After all, Australia just retasked its Foreign Legion with wildlife protection operations in Africa. That's not the move of a government that is getting ready to deploy a massive force to an effort to control a rogue government.

Does this leave a place for Cascadia to engage more proactively and assertively with the world?

"I think it does," says Zial, "Nathan Chambers has made it the cornerstone of his platform of Cascadia Ascendant to engage with the world assertively. I don't see leadership from Louisiana or New England on this issue. Despite its economic moves, Africa is focusing on Africa. I think if something is going to happen, it will be Cascadia that has to lead it. Will this be Chamber's moment? I guess only he can answer that question."

Others worry that Chambers, nearing the end of his first leadership term will opt for the safer path.

"He's not going to get involved," says Julia Wilde of the Policy Research Institute. "We're talking about a massive peacekeeping mission. You'd need 50,000 troops on the ground at least and a massive infusion of capital to rebuild. There are hundreds of thousands of refugees. Honestly, this is a loser of an issue, politically speaking. Nobody wants to go in. Nobody wants an extended occupation, and you'd be looking at ten-years, minimum to get it done. This situation is political quicksand with zero upsides, except for the humanitarian aspects. I hate to be a pessimist, but there's never been a humanitarian intervention on this scale for a reason. Nobody wants it."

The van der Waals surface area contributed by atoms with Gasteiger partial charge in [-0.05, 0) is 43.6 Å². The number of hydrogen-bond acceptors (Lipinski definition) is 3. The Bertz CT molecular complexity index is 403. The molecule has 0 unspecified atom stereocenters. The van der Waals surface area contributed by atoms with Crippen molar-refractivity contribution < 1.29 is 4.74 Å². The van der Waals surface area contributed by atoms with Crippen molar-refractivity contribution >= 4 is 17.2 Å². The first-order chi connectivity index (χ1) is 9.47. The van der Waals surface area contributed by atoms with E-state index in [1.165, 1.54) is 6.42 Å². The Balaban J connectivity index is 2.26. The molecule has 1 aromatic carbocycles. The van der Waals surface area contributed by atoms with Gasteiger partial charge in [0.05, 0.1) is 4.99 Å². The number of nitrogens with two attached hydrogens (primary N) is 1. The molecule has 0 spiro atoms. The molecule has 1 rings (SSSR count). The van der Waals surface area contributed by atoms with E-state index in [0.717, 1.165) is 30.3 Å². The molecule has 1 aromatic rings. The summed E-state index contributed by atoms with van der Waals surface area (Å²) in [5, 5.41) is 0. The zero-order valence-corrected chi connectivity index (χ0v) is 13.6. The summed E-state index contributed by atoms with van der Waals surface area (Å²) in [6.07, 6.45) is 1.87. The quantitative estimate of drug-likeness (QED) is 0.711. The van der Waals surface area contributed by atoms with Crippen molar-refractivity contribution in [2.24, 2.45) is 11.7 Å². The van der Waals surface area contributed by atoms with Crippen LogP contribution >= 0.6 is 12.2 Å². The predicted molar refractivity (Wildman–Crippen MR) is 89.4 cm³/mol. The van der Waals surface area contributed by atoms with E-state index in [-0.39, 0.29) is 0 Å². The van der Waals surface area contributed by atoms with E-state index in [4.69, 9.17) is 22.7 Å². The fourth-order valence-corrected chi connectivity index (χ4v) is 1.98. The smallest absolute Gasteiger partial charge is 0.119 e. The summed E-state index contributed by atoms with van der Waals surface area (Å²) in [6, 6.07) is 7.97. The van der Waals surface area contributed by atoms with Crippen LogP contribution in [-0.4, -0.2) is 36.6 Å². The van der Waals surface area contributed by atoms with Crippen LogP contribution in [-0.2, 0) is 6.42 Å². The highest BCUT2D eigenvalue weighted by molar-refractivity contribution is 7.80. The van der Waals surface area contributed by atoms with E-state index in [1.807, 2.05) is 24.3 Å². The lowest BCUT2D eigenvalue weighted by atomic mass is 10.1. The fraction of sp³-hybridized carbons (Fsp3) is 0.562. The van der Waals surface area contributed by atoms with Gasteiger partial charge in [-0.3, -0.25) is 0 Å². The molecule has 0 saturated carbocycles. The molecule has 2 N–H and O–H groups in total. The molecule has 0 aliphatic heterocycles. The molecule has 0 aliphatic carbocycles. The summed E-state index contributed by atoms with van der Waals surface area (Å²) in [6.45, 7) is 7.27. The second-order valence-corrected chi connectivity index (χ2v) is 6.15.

For Cascadia, for the world, this could be a big moment: putting so much on the line for purely humanitarian goals would be a huge step forward toward building a better world, but, for those in power, the price may be too steep.

Sacniete, cradling her young child as she sleeps in her arms, the future looks bleak.

"I don't know if I'll ever see my homeland again. My house is gone. My family is probably dead. I'm scared that this will be my life now, the life of my child. I think about my ancestors and the life that they lived. How quiet and wonderful it must have been. I long for those old days. I wish my child could see them, but I doubt they ever will."